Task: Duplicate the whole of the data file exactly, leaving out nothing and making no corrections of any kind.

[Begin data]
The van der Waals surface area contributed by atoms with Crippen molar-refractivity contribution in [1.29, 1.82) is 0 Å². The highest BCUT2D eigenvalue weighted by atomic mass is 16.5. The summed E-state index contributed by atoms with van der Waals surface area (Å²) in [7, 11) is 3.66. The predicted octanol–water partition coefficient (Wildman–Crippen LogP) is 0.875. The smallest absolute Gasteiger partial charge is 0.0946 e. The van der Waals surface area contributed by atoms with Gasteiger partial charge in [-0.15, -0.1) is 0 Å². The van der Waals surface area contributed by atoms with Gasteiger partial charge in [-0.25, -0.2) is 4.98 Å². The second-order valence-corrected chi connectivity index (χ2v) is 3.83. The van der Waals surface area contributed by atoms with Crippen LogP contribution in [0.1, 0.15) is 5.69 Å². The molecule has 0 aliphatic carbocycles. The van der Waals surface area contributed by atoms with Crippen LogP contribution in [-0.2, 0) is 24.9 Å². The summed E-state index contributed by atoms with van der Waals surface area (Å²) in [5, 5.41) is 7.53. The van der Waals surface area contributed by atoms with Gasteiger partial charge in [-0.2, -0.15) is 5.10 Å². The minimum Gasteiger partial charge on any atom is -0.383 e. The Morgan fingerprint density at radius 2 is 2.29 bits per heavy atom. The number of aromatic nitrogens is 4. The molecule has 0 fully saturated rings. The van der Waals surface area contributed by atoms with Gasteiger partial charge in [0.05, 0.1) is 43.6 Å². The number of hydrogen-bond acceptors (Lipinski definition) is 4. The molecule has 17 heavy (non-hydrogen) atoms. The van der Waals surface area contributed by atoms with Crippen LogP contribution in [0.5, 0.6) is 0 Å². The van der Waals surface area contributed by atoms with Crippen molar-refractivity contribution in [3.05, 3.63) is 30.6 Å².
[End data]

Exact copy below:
The van der Waals surface area contributed by atoms with Crippen molar-refractivity contribution in [1.29, 1.82) is 0 Å². The highest BCUT2D eigenvalue weighted by atomic mass is 16.5. The summed E-state index contributed by atoms with van der Waals surface area (Å²) in [7, 11) is 3.66. The predicted octanol–water partition coefficient (Wildman–Crippen LogP) is 0.875. The smallest absolute Gasteiger partial charge is 0.0946 e. The van der Waals surface area contributed by atoms with Gasteiger partial charge in [-0.15, -0.1) is 0 Å². The van der Waals surface area contributed by atoms with Gasteiger partial charge in [-0.25, -0.2) is 4.98 Å². The second-order valence-corrected chi connectivity index (χ2v) is 3.83. The van der Waals surface area contributed by atoms with Crippen LogP contribution in [0.1, 0.15) is 5.69 Å². The molecule has 0 aliphatic carbocycles. The van der Waals surface area contributed by atoms with Crippen LogP contribution in [-0.2, 0) is 24.9 Å². The summed E-state index contributed by atoms with van der Waals surface area (Å²) in [5, 5.41) is 7.53. The van der Waals surface area contributed by atoms with Gasteiger partial charge in [-0.2, -0.15) is 5.10 Å². The minimum Gasteiger partial charge on any atom is -0.383 e. The Morgan fingerprint density at radius 2 is 2.29 bits per heavy atom. The number of aromatic nitrogens is 4. The molecule has 0 fully saturated rings. The van der Waals surface area contributed by atoms with Gasteiger partial charge in [0.05, 0.1) is 43.6 Å². The number of hydrogen-bond acceptors (Lipinski definition) is 4. The molecule has 17 heavy (non-hydrogen) atoms. The van der Waals surface area contributed by atoms with Crippen LogP contribution in [0.5, 0.6) is 0 Å². The van der Waals surface area contributed by atoms with Crippen molar-refractivity contribution in [3.05, 3.63) is 30.6 Å².